The digital monitoring checks in place are also reportedly in shambles, with many infected tourists slipping through the cracks. Mykonos’ Deputy Mayor Alexandros Koukas admitted in an interview with state broadcaster ERT that “we were caught slightly off guard.”
According to the latest figures Mykonos now has 365 recorded cases per 100,000 of population, the highest such concentration of cases in the country. Other hotspots are the island of Santorini with 307 cases per 100,000 of population and the island of Paros with 227 cases per 100,000 of population.
Allowing the virus to spread places at risk a large proportion of the population, while raising the possibility of new vaccine-resistant variants developing. But in an interview to Antenna TV on July 16, Development and Investment Minister Adonis Georgiadis made clear that any limit on economic activity is considered a step too far. “If it was winter we would have had a 15 day lockdown. However, we are in the middle of the tourist season and without tourism there is no money while at the same time we could not morally implement [a lockdown] since half of the citizens have been vaccinated.”
“This summer we will live with a virus upsurge,” he declared.
The government is only able to act with impunity because the trade union bureaucracy supports the policy of herd immunity. Private sector trade union confederation GSEE has refused to mobilise its membership of hundreds of thousands to demand the implementation of adequate public health measures to safeguard the population and halt the spread of the virus until enough people have been vaccinated. Instead in a press statement published July 13 it pointlessly called for “information initiatives in order to reach the desired vaccination levels of our fellow citizens in order to achieve the ‘wall of protection’,” as if the majority of the population needed convincing of the necessity of being vaccinated!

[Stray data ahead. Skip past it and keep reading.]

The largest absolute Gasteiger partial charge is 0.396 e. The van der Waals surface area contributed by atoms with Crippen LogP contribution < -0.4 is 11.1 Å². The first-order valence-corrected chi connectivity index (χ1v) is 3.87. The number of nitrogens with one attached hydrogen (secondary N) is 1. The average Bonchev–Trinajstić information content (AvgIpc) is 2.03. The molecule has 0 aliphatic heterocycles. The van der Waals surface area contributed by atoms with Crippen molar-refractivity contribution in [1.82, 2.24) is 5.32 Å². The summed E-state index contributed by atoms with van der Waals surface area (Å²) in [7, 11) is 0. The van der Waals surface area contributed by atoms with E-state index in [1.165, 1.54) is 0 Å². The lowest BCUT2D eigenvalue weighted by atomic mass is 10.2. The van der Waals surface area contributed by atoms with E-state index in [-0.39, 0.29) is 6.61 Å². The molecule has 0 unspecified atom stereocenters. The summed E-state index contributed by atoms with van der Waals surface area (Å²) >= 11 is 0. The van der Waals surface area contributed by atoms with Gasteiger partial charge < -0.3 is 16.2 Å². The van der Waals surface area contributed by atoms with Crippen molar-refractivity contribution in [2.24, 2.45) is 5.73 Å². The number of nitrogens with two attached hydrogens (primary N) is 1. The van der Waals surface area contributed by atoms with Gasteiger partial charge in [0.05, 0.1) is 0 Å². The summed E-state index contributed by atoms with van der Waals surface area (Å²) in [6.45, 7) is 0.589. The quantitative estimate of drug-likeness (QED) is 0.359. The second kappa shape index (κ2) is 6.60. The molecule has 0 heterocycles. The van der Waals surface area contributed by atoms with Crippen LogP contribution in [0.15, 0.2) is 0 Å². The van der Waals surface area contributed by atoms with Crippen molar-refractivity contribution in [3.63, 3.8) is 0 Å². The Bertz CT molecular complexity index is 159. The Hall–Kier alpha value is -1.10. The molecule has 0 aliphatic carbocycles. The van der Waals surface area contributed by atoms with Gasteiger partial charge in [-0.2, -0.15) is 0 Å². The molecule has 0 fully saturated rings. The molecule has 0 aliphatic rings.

No less pernicious a role is played by the pseudo-left parties, with Syriza (Coalition of the Radical Left–Progressive Alliance) in mid-April presenting its own proposals for opening-up the economy. Such is the pro-business character of the party that Greek daily Ta Nea recently commented on the absence of the party’s previous left posturing:
“Ordinarily after such a deep crisis in the global economy as a result of the public health measures as well as after such a traumatic experience like that of the pandemic, one would have expected that a supposedly radical left party would have moved to multi-faceted programmatic and ideological counter-attack, speaking of the limits of the market, promoting the centrality of state intervention, underlying the explosion of inequalities, and demanding a radical reorientation of policy. However, Syriza has not moved in this direction. It acquiesced to the core of the pandemic’s handling and has only recently started to differentiate its message.”
Any such “differentiation” is of a purely tactical and face-saving character, as underscored by Syriza’s critique of the government’s plans to re-open the economy in May expressing “concern for the lack of a plan to kick-start the economy and a roadmap from the part of the government.”